“In that nighttime world,
I conquered each day,
but the light would always come,
and take us away.”
Lorna Donley was an artist whose spirit cannot be distilled into words on a page. No eulogy will be sufficient enough to capture her essence. Hers was a rare flame, one bound to alight again in some lesser form at our culture’s periphery, while her work here in Chicago will burn forever, a bright beacon for the perpetual next generation.
Donley’s creative output as the bassist and singer of post-punk progenitors DA! proves what she knew all along: “Time Will Be Kind.” To her legacy, it has been. DA! didn’t sound like any other band in Chicago when they formed in 1978. They didn’t sound like any other band at all. Their contemporaries (The Effigies, Naked Raygun, Strike Under) may have gone on to achieve greater notoriety, but the “Dark Rooms/White Castles” seven-inch single, and the “Time Will Be Kind” twelve-inch EP that comprised their discography—up until a recently released rarities “Exclamation Point” LP—offer a remarkable glimpse into Donley’s pioneering sense of expression.
DA! existed at a time when participating in the punk lifestyle elicited open hostility from the general public. They were the only band in the local scene that counted women among their members. Even the punks themselves were often confounded by the group. In retrospect, it’s easy to see why—their music was singular. Not quite punk, not quite rock, not goth, not psych. Donley counted Gang of Four, the Cure, Bauhaus and Siouxsie and the Banshees as some of her primary influences, but DA! belongs on its own tier. The early recordings of those four bands share an unmistakable urgency, and a notable homeland in Great Britain. Punk music began as a transatlantic genre, and in reclaiming that ecstatic style on American soil, DA! aligned itself with innovative bands of the highest order, sharing bills with Hüsker Dü, Mission of Burma and X.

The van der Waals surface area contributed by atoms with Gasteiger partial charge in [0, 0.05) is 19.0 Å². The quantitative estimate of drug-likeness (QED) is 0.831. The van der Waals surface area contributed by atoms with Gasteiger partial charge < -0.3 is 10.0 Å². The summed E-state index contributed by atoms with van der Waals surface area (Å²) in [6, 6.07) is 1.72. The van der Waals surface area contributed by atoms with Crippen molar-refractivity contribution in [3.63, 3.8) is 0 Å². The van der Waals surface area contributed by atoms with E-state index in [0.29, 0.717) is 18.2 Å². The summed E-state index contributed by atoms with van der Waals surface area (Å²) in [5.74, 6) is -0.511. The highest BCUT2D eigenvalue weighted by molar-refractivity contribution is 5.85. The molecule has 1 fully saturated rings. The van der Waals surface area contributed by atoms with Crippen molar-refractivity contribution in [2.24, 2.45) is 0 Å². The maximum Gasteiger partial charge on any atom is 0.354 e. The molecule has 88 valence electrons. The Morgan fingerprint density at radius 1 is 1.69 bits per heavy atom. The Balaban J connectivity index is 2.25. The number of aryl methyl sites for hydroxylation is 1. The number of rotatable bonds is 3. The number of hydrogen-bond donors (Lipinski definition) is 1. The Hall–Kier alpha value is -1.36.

In an era when conformity was the rule, when a perverse patriotism pervaded culture, when social forms of rebellion were integrated into the mainstream, Donley’s work with DA! was avant-garde by comparison. That the band was not able to sustain themselves beyond 1982 is proof of the difficulty of their efforts. DA! represented authenticity at the height of fabrication. To hear their recordings now, all still confined to the very slabs of wax they were etched into three decades ago, still sounding as outsider as ever, sets them apart from their time here in Chicago, from their shows at the Exit, O’Banion’s and Oz, from any particular moment or location, rooting them in time immemorial, like all good art is.
Lorna Donley had an appreciation for that insight. After DA! disbanded, Donley had stints in a trio of groups (A Mason in Ur, The Veil, Hip Deep Trilogy) and then studied art history and French at the University of Illinois at Chicago. After earning a BA degree in 2001, she studied at Reid Hall-Columbia University in Paris, and by 2004 she had earned a Master’s degree in Library Science and Archival Administration from Dominican University. Donley spent the last decade employed at the Chicago Public Library’s Harold Washington Library Center, where she started as an Archival Specialist in the Special Collections section, and then continued on as a Librarian in the General Information Services department. This past September she married Scott Taves, who is also a librarian at Harold Washington Library.
Lorna Donley, age fifty-three, passed on December 1 at Swedish Covenant Hospital due to a ruptured aorta. She is survived by her husband; by a sister, Kate Donley, of Burlington, Vermont; a brother August Donley and her father, Thomas Donley, both of Chicago.
She is survived by the city itself, a poorer place without her in it. (Kenneth Preski)